Jazz as an art form is not noted for a particularly sunny disposition. Trumpeter and vocalist Bob Merrill dispenses with this prejudice in his opening original title composition of Cheerin' Up the Universe, his fourth recording. From the outset, this recital is going to be a positive, affirming musical experience sans the saccharine sentimentality projects like this often can fall into. The musicianship and imagination here are much too sharp to allow that to happen.
The New York-based Merrill is the obvious heir apparent to another great trumpeter, Jack Sheldon. His singing is infectious and his trumpet playing is top notch. Completely atmospheric is the razor-precise arranging of the 16 varied pieces collected here. Merrill notes in the liner:
"Most of the songs on this album entered my consciousness during adolescence. Some made me laugh and others made me cry. All filled me with joy ...
And isn't that what music is all about. Merrill's song choice ranges from Pharell Williams' pop confection "Happy" to Pharoah Sanders' transcendent "The Creator Has a Master Plan." That is a lot of musical territory. Merrill assembles an impressive band to translate his feelings about the music to the listener and uses some of the most crackling fresh arrangements to do so. Merrill accomplishes all with a smile on his face (and obviously, in his heart).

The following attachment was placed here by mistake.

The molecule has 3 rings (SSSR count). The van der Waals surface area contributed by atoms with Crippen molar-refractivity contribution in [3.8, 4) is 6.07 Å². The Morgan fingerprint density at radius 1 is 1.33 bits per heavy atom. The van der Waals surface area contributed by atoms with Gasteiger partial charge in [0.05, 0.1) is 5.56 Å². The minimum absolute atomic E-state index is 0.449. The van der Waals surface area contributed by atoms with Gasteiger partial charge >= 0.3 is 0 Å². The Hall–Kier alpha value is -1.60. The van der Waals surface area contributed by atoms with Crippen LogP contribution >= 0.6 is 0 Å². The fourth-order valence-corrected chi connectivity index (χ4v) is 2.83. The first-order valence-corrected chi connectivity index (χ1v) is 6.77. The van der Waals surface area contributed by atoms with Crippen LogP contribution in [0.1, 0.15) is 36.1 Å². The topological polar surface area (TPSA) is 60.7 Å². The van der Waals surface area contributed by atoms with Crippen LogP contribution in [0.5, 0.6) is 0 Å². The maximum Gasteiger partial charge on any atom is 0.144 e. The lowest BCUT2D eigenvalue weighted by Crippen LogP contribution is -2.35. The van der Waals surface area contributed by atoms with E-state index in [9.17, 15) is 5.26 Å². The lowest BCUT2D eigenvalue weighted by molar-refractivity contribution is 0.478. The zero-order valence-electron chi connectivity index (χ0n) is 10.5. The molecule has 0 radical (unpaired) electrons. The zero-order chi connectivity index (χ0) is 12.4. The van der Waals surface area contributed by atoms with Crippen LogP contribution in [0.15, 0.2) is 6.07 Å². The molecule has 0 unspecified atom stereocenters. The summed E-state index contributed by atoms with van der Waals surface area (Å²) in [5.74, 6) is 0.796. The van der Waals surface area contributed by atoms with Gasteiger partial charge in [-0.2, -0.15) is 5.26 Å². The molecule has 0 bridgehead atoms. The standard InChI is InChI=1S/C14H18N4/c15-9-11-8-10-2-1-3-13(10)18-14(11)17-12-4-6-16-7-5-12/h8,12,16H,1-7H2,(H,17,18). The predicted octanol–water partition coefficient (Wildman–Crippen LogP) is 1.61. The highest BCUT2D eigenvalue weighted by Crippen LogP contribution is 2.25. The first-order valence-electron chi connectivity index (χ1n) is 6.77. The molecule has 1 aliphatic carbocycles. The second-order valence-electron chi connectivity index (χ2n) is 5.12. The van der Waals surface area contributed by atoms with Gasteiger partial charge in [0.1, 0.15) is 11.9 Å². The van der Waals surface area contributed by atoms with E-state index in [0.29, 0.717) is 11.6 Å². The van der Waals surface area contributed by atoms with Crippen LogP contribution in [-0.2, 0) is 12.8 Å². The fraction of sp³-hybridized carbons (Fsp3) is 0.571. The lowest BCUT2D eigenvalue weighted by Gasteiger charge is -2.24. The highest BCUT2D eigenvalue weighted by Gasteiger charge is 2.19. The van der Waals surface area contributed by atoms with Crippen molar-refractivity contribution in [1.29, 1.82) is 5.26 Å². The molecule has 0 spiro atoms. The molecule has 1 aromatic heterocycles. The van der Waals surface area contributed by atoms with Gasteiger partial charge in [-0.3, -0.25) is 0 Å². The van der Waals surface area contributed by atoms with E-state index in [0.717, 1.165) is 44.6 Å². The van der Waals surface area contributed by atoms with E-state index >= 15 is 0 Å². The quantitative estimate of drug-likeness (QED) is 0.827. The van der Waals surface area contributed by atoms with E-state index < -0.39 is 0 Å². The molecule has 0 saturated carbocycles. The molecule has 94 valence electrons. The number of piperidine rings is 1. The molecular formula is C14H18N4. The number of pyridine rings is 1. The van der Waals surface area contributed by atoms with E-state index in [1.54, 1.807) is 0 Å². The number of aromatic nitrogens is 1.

Steve Winwood's "Glad" is given a Bossa Nova treatment, featuring a John Medeski organ fill and presented as a musical suite with sharply-defined edges and a virtuosic solos by Merrill and guitarist Drew Zingg over a staccato arrangement. Randy Newman's "Political Science (Let's Drop the Big One)" is delivered organically with a true pop heart, heavy on the Dixieland and features trombonist Roswell Rudd tipping his hat to Kid Ory. A stately take on Joe Zawinul's arrangement of Leonard Bernstein's "Somewhere" and a funky, Burt Bacharach's "I Say a Little Prayer" as arranged by Rashaan Roland Kirk, quote- filled and very fun showcase both Merrill's deep talent and overt sense-of-humor.
Where both attributes manifest perfectly is on the iconic "Compared to What." Covering this Gene McDaniels' classic is fraught with hazard after Les McCann's and Eddie Harris' performance at the 1969 Montreux Jazz Festival and released on their recording Swiss Movement (Atlantic, 1969). Merrill's arrangement retains the McCann's original quote of "The Age of Aquarius" compliments of guitarist Zingg, who mows down all in his path on this performance in this over-the-top arrangement. Merrill updates the lyrics with intelligence and a crafty eye for irony. Cheerin' Up the Universe is a tunefest of the first order.
Cheerin’ Up the Universe; What the World Needs Now; The Secret
O’Life; Glad; Political Science (Let’s Drop the Big One); Somewhere;
Compared to What; Imagine; I Say a Little Prayer; Feelin’ Groovy;
Overjoyed; Happiness; the Creator has a Master Plan; Happy; IGY (What
a Wonderful World); I’m So Tired.
Bob Merrill: vocals, trumpet, flugelhorn, piano; Nicki Parrott:
bass, vocals; Drew Zingg; Matthew Fries: piano; John Van Eps:
piano, vibraphone, organ; George Schuller: drums; Vicente Lebron:
percussion; Russ Gershon: reeds, flute; John Medeski: piano (5, 7,
9, 13), organ (4, 16); Harry Allen: tenor saxophone (2); Roswell
Rudd: trombone (5); Gabrielle Agachiko: vocals (13).